Corporate Responsibility - A Look at Leading Edge Issues
A Look At Leading Edge Issues
Center for Ethical Business Cultures
What are the leading edge corporate responsibility issues now confronting Minnesota business leaders?
When the Minnesota Center for Corporate Responsibility (MCCR) was founded in 1978, corporate responsibility focused on “stakeholder management,” the then–new idea that a corporation is part of a network of responsibility that includes not only a company’s stockholders but also its employees, customers, suppliers, the environment, the communities in which it does business and all others who have a “stake” in its actions.
In 1999 these concepts are known, if not uniformly embraced, by business leaders. They have learned that inattention to corporate responsibility can hurt a company’s reputation and bottom line. They are learning that increased awareness of ethical and responsible behavior can have a positive impact on every aspect of a company’s performance and can help attract and retain employees, customers and investors.
As MCCR turns 21, it has embarked on a joint initiative with the University of St. Thomas Graduate School of Business and the University of Minnesota Carlson School of Management. As part of that initiative, the Center commissioned a national survey of business ethics leaders from business, academia and the non-profit sector to identify emerging issues. This article draws from the data in that survey.
Globalization. Whether large or small, involvement in the globalization of business is becoming the norm for Minnesota businesses. Doing business globally raises many difficult corporate responsibility questions, for example:
- When a corporation works across cultural and political boundaries, whose ethical standards predominate? Should a company align its values and business practices with those of the countries in which it does business? Are there transcultural ethical norms which can be identified and practiced? The Caux Round Table Principles for Business, now translated into 12 languages, are one effort at creating a transcultural standard. Said a business respondent to our survey: “Corporations can have a tremendous impact on business ethics in developing countries by setting high standards on social issues and environmental policy….These companies account for up to 60% of a country’s economic base.”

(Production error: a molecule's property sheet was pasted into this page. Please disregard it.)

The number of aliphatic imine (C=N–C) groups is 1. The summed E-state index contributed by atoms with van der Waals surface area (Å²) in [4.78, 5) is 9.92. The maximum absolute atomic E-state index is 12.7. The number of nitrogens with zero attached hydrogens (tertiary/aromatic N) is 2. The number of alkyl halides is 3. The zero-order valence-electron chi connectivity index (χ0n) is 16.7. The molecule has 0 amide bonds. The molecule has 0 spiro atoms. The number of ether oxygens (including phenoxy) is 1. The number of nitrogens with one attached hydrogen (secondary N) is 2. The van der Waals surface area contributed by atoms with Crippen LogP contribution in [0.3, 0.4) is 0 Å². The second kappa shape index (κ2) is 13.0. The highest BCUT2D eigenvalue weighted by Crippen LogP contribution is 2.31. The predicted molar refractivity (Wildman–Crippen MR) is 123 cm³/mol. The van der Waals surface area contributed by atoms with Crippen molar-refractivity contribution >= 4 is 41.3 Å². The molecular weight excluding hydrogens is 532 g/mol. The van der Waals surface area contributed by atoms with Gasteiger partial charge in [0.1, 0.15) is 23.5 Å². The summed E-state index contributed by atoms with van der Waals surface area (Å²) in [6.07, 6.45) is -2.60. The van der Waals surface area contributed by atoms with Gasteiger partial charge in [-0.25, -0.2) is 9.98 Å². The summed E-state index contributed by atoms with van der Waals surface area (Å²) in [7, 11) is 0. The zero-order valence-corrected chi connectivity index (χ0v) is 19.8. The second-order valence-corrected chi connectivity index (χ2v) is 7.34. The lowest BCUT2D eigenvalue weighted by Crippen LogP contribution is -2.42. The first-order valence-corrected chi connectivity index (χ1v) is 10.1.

- What about manufacturing conditions, product standards, employee pay, child labor, product standards that are vastly different from those utilized in Minnesota? From our survey: “The global nature of business requires a company to understand and take responsibility from the impact of the actions of their own people and facilities to those of their suppliers, manufacturers, distributors, and marketers.”
Reputation Management. A company’s reputation is a major business asset. A reputation that has taken decades to establish can be severely damaged overnight, particularly given the speed with which information is shared among various stakeholders.
- Criminal Liability & Litigation. The growing number of laws requiring company compliance as well as an increase in audits of company behavior can lead to an increased risk of litigation and criminal liability, including substantial financial penalties and prison.
- Managing Ethical Behavior. As the number of employees and locations increases, the task of managing, directing and training those employees to act ethically becomes more complex and difficult. A respondent noted the challenge, particularly internationally: “How to advance existing ethics programs internationally; how to get buy-in from other divisions that are being run by employees who may not even speak English; how to get them to understand the importance of the ethical culture of a company that’s located in the United States. This includes how to control suppliers and foreign agents that are doing business in your name.”
- Positive impact of acting ethically and responsibly. Reputation management is not only driven by fear of liability. There is a growing awareness that acting ethically creates a competitive advantage. From our survey: “I think ethics and corporate responsibility are now one of a collection of requirements for sustaining a successful enterprise. Companies that don’t address these issues fail to capitalize on opportunities for competitive advantage.”
Scope of Responsibility. Determining where a company’s responsibilities start and stop is going to become increasingly difficult. As one of our business respondents asked, “How far up and down the product line, upstream and downstream, do we have responsibility? If you are a major user of a raw material, do you have responsibility for the companies that provide you with that raw material?” The farther the supplier is from “headquarters,” whether geographically, linguistically or culturally, the more difficult the control becomes.